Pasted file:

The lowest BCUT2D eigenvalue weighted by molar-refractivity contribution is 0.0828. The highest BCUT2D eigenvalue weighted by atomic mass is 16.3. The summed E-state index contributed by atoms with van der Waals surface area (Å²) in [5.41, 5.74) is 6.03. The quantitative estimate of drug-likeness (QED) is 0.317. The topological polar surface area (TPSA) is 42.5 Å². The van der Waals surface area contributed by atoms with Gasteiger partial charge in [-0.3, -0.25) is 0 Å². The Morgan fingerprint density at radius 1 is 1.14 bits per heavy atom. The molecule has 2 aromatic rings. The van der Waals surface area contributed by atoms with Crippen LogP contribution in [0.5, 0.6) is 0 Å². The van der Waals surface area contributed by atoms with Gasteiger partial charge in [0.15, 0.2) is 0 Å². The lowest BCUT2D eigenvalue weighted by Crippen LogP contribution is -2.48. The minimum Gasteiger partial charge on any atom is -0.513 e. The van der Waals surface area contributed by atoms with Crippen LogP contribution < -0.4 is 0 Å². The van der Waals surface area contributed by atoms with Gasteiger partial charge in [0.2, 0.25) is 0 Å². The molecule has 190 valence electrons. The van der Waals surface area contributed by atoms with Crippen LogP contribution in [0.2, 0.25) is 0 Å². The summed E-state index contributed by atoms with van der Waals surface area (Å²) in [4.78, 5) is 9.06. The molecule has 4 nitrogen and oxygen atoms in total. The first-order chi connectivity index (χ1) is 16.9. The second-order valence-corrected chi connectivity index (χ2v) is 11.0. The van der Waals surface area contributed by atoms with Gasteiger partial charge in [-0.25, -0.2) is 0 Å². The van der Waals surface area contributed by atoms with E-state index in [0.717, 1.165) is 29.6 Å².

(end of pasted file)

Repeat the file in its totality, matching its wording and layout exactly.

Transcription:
The lowest BCUT2D eigenvalue weighted by molar-refractivity contribution is 0.0828. The highest BCUT2D eigenvalue weighted by atomic mass is 16.3. The summed E-state index contributed by atoms with van der Waals surface area (Å²) in [5.41, 5.74) is 6.03. The quantitative estimate of drug-likeness (QED) is 0.317. The topological polar surface area (TPSA) is 42.5 Å². The van der Waals surface area contributed by atoms with Gasteiger partial charge in [-0.3, -0.25) is 0 Å². The Morgan fingerprint density at radius 1 is 1.14 bits per heavy atom. The molecule has 2 aromatic rings. The van der Waals surface area contributed by atoms with Crippen LogP contribution in [0.5, 0.6) is 0 Å². The van der Waals surface area contributed by atoms with Gasteiger partial charge in [0.15, 0.2) is 0 Å². The lowest BCUT2D eigenvalue weighted by Crippen LogP contribution is -2.48. The minimum Gasteiger partial charge on any atom is -0.513 e. The van der Waals surface area contributed by atoms with Crippen LogP contribution < -0.4 is 0 Å². The van der Waals surface area contributed by atoms with Gasteiger partial charge in [0.2, 0.25) is 0 Å². The molecule has 190 valence electrons. The van der Waals surface area contributed by atoms with Crippen LogP contribution in [0.2, 0.25) is 0 Å². The summed E-state index contributed by atoms with van der Waals surface area (Å²) in [4.78, 5) is 9.06. The molecule has 4 nitrogen and oxygen atoms in total. The first-order chi connectivity index (χ1) is 16.9. The second-order valence-corrected chi connectivity index (χ2v) is 11.0. The van der Waals surface area contributed by atoms with Gasteiger partial charge in [-0.25, -0.2) is 0 Å². The van der Waals surface area contributed by atoms with E-state index in [0.717, 1.165) is 29.6 Å².